5 Things I Learned From 30 Days of Gratitude
My gratitude practice: Record one point of gratitude every day. (It must be written, not simply thought.)
Lessons from 30 days of gratitude:
#1. Gratitude is disproportionately beneficial.
Overall, November was more enjoyable than many previous months. A simple gratitude practice made the difference.
#2. Aim low.
In the past, my gratitude practice occasionally made me ungrateful. I set a goal of recording five things on my gratitude list. That’s just too many.
This year my goal was low and easily achieved.
Stretch goals enable development. Achievable goals promote mastery.
#3. Gratitude shifts mindset.
The thing you set your mind on in the morning impacts the ending you experience at night.
Mindset has consequences.
The things you set your mind on determine the ends you achieve. Set your mind on benefits and advantages in order to achieve desires and goals.
A gratitude mindset promotes joyful action.
A don’t-have mindset promotes excuse-making, weakness, and stagnation.
#4. Modeling increases confidence.
One of the most discomforting principles of leadership is ‘responsibility begins with you’.
Expect more from yourself than you expect from others.
My personal gratitude practice gave me permission to encourage others to practice gratitude.
#5. Modeling expands credibility.
When it comes to mistakes, ‘Do what I say, NOT what I do’ is useful.
Experience has a measure of usefulness when you explain how you screwed up. But hypocrisy – saying one thing and doing another – is disillusioning to followers and arrogant of you.
Telling people what to do is easy. Telling yourself what to do elevates credibility.
- Improve yourself if you expect others to improve.
- Listen if you expect others to listen.
- Follow-through if you expect others to follow-through.
Frustration with others points to responsibility for you.
What is it about YOU that invites disappointing performance from others?
What has gratitude taught you?
How might gratitude make leaders easier to follow?
How Gratitude Can Transform Your Workplace (berkeley.edu)
Why Expressing Gratitude Through Our Leadership Matters (tanveernaseer.com)
A Little Thanks Goes a Long Way (umkc.edu)
What has gratitude taught you? The trails and tribulations of life can be humbling, learning that “an ounce of prevention is worth more than a pound of cure” comes to mind. Surely more times than once everyone would like a “do over” at one time or another in live, in business, etc.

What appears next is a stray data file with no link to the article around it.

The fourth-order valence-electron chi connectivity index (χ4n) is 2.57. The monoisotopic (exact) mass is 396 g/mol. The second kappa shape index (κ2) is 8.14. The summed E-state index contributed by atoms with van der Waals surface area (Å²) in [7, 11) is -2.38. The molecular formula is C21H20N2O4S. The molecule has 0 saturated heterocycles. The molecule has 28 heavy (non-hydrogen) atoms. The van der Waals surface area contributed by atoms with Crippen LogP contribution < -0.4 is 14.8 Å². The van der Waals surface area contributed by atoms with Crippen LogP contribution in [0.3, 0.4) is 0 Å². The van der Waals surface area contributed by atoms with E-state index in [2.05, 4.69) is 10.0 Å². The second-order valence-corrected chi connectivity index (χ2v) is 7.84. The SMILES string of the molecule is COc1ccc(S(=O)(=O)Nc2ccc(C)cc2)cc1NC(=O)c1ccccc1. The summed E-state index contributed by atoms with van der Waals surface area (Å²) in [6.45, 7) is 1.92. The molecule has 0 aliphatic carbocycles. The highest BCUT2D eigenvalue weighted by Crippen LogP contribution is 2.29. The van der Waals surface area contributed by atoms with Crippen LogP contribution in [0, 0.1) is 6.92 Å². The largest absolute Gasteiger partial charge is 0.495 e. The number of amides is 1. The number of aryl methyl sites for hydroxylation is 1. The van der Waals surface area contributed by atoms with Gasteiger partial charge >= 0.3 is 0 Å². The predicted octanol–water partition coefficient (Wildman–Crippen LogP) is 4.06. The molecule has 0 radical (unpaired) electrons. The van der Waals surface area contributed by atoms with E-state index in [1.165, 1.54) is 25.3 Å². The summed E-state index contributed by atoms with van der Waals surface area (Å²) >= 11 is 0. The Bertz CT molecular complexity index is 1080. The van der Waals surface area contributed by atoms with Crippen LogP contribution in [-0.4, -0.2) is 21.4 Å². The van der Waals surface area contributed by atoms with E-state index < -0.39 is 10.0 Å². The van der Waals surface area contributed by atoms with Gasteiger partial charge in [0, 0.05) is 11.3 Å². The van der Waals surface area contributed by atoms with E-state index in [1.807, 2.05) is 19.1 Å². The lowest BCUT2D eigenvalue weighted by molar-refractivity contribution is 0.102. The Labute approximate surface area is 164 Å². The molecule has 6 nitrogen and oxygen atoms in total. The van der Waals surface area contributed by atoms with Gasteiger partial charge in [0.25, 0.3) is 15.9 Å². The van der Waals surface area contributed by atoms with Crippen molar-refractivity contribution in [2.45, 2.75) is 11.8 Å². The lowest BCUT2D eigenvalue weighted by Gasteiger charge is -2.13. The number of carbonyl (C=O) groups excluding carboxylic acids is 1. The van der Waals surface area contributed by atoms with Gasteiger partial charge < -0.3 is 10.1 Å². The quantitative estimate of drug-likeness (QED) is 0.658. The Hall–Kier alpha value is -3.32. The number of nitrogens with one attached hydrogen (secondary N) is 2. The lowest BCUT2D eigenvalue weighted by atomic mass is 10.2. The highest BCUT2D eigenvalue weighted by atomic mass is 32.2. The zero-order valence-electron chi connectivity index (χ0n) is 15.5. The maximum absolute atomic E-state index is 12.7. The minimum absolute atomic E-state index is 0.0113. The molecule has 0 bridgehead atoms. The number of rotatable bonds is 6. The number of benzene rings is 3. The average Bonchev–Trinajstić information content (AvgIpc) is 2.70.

How might gratitude make leaders easier to follow? The appreciation factor comes into play those who are appreciated will follow, those who are disillusioned will shy away.
Thanks Tim. I’m glad you dropped in today.
Interesting that you noticed the contrast between gratitude and disillusionment. I find this to be a sobering thought for anyone who aspires to be a person of influence.
What has gratitude taught you? As Tim indicates you begin to appreciate what matters in life and from that smile and push forward.
Thanks Roger. It’s interesting that gratitude helps clarify values.
For years I’ve heard “all the news media is bad news” — and between COVID and election cycle, we’ve had plenty…
Gratitude brings balance, by helping me take notice of the good, thanks for encouraging me (us) in this way, it changes the tone of my thinking.
Thanks Ken. Balance in these days is a great quality. I hadn’t thought of this, but it’s powerful.
I must have missed your commitment to doing this, Dan. I think December is a great time to start! Thanks for the suggestion!
Thanks Amy. You are so right. I wish you well.
Just curious – did those around you notice any difference in your attitude/behavior during your month-long experiment?
Thanks for asking Leeann. Yes, the people who are closest to me have noticed a difference. (Not all the time, of course.)